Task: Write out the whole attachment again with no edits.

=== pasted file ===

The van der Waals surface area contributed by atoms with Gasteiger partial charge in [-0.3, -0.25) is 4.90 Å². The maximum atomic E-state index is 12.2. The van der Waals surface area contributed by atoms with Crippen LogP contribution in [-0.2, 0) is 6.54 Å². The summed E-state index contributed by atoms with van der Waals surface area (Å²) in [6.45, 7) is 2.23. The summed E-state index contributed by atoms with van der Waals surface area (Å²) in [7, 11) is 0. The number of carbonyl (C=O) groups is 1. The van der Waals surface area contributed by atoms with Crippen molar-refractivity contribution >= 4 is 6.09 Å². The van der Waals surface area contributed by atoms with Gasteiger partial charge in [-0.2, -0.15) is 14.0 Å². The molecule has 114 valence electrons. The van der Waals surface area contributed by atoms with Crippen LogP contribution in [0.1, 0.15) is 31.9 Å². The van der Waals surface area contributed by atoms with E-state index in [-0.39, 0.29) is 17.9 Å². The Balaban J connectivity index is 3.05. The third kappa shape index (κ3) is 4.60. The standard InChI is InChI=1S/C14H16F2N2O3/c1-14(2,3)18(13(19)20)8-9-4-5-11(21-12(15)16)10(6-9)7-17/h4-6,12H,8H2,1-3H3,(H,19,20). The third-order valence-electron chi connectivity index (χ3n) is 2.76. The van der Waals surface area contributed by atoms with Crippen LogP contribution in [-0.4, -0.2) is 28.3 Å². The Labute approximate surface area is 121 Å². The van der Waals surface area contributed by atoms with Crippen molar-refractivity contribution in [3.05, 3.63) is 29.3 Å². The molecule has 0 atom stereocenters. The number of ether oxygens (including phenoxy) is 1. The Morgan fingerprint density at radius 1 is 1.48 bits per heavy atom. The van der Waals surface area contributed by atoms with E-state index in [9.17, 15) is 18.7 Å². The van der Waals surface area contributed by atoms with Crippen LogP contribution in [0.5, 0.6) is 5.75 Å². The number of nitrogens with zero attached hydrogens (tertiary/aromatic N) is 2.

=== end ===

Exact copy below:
The van der Waals surface area contributed by atoms with Gasteiger partial charge in [-0.3, -0.25) is 4.90 Å². The maximum atomic E-state index is 12.2. The van der Waals surface area contributed by atoms with Crippen LogP contribution in [-0.2, 0) is 6.54 Å². The summed E-state index contributed by atoms with van der Waals surface area (Å²) in [6.45, 7) is 2.23. The summed E-state index contributed by atoms with van der Waals surface area (Å²) in [7, 11) is 0. The number of carbonyl (C=O) groups is 1. The van der Waals surface area contributed by atoms with Crippen molar-refractivity contribution >= 4 is 6.09 Å². The van der Waals surface area contributed by atoms with Gasteiger partial charge in [-0.2, -0.15) is 14.0 Å². The molecule has 114 valence electrons. The van der Waals surface area contributed by atoms with Crippen LogP contribution in [0.1, 0.15) is 31.9 Å². The van der Waals surface area contributed by atoms with E-state index in [-0.39, 0.29) is 17.9 Å². The Balaban J connectivity index is 3.05. The third kappa shape index (κ3) is 4.60. The standard InChI is InChI=1S/C14H16F2N2O3/c1-14(2,3)18(13(19)20)8-9-4-5-11(21-12(15)16)10(6-9)7-17/h4-6,12H,8H2,1-3H3,(H,19,20). The third-order valence-electron chi connectivity index (χ3n) is 2.76. The van der Waals surface area contributed by atoms with Crippen LogP contribution in [-0.4, -0.2) is 28.3 Å². The Labute approximate surface area is 121 Å². The van der Waals surface area contributed by atoms with Crippen molar-refractivity contribution in [3.05, 3.63) is 29.3 Å². The molecule has 0 atom stereocenters. The number of ether oxygens (including phenoxy) is 1. The Morgan fingerprint density at radius 1 is 1.48 bits per heavy atom. The van der Waals surface area contributed by atoms with E-state index in [9.17, 15) is 18.7 Å². The van der Waals surface area contributed by atoms with Crippen LogP contribution in [0.5, 0.6) is 5.75 Å². The number of nitrogens with zero attached hydrogens (tertiary/aromatic N) is 2.